Saturday, January 17, 2009

BUTTERFLY performance

Driven by being the only one left in the known universe, or at least visible universe (includes Pittsburgh and Montreal), not to have seen Moffat Oxenbould's 10 year old production of Madame Butterfly, not to mention Cheryl Barker's take on the 15 year old geisha, I was there with M (K is still away dealing with a plunging aussie dollar) on Wednesday with all the other tourists. I felt like a tourist, gawking at the bats overhead in the balmy evening, in awe of the Opera House as usual, well the outside at least.

Already wised up to Cheryl having cancelled the last two performances, it was not a complete surprise to hear she wouldn't sing for us either. Some in the audience hissed when the announcement was made. They had probably forked out Australian dollars as well.

This production has been widely acclaimed as a stylish and arresting blend of Noh Theatre and traditional opera story telling. It was, in the end, much more traditional than I had expected, but no less attractive, with a deceptively simple boxed set of walls of vertical shojis and ceiling panels. Butterfly's drama played out on a wooden platform surrounded by water, isolated from, but connected by bridges to, the outside world, from which she was to increasingly withdraw, and ultimately exit. The action was aided by koken, stage attendants, here looking a bit like escaped mummies, masked to avoid getting Cheryl's cold, except she wasn't singing. But Antoinette Halloran was.

She was good. She projected well, in fact they all did, and perhaps the set, and especially the ceiling, sent the sound our way. There should be more consideration given generally to 'getting the sound out' from production designers, especially in bad theatres like ours, where the best place to hear things is probably up in the lighting. The orchestra sounded particularly good, led by the Taiwanese Mr Lu. He had it beautifully fine tuned, excitedly hurried tempos, beautifully arcing love melodies, all contained in a refined Oriental elegance, in a score which well favours the singers, well, the singer, for if nothing else, this is a one woman show. Even Puccini is said to have added the final tenor aria to ensure that a tenor would turn up, let alone stay till the last Act.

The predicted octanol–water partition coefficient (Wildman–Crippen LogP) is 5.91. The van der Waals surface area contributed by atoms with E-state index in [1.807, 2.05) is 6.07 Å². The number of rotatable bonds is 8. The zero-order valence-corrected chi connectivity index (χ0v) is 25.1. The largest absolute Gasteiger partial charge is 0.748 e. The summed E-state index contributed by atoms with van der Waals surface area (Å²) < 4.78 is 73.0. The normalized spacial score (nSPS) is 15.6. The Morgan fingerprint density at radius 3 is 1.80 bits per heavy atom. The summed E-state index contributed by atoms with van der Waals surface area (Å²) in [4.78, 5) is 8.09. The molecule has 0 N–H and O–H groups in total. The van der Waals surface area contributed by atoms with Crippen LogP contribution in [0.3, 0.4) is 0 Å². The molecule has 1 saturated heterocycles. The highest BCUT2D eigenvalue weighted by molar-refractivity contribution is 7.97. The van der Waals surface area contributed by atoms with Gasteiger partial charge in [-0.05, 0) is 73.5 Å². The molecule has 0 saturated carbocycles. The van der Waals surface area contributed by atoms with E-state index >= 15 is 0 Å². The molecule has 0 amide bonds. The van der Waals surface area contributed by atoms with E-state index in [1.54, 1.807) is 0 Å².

Halloren's Butterfly was particularly dark voiced. If she lacked anything, and it wasn't the notes or the power, it was the ability to lighten the voice to give us a girl-child risking everything for the love of, of all people, an American sailor and then evolve and absorb the complexities of isolation, motherhood and terminal rejection. Not surprisingly her first Act was her best dramatically. She did well, if not very subtly, with her big number "Un bel di" which I confess has never moved me (and this was no exception). The crowd loved it.

Julian Gavin's Pinkerton was more foolish and boyish than scheming and culturally selfish, though he too seemed stuck in his initial characterisation and unconvincing as the returned bigamist. But he was a good looking and good note ringing Pinkerton, despite one moment early on of a spreading tone under pressure which he kept well controlled after that.

Catherine Carby's lovely mezzo suited Suzuki well. You get the feeling she is a very grounded down to earth performer.

Graeme Macfarlane's Goro was very solid, the sort of strong performance I would have liked from Barry Ryan as Sharpless, who looked, and sounded, as if caught in the headlights. The confrontation between he and Butterfly in Act 2 has the potential to be gripping, but here the cultures didn't meet, let alone clash.

Yamadori, Luke Gabberty, was something else, tall long-haired and a more sexual suitor than the usual Mr Money you often get. I couldn't stop thinking he looked like Paul Capsis on stilts, except Paul Capsis is no baritone.

All this was dressed in beautiful colours, kilos of petals, all peach and pink, a universe of stars, candles and a few kilometres of silk. The Hollywood dream sequence dance was fun, if not completely successful; where's Robert Helpmann now we need him.

My only serious criticism is the ending. As everyone in the known universe already knows, here Trouble is carried off stage, hand outstretched to Mummy, before the nasty business in done. The usual prescribed ending of the child onstage, blindfolded, a silent non-witness to the death with honour, gives so much more emotion to the climax, as should Pinkerton's final appearance. Never mind, it remained good theatre and good opera, and most of the audience voted with their feet again.

Still, thinking back, for all that, it was somehow strangely unsatisfying, like a big carbohydrate meal, which gives a happy full contentment, but doesn't last. Perhaps there was too much prettiness, too many strong colours, too many screens moving too quickly too often, or more likely, I needed what she got.

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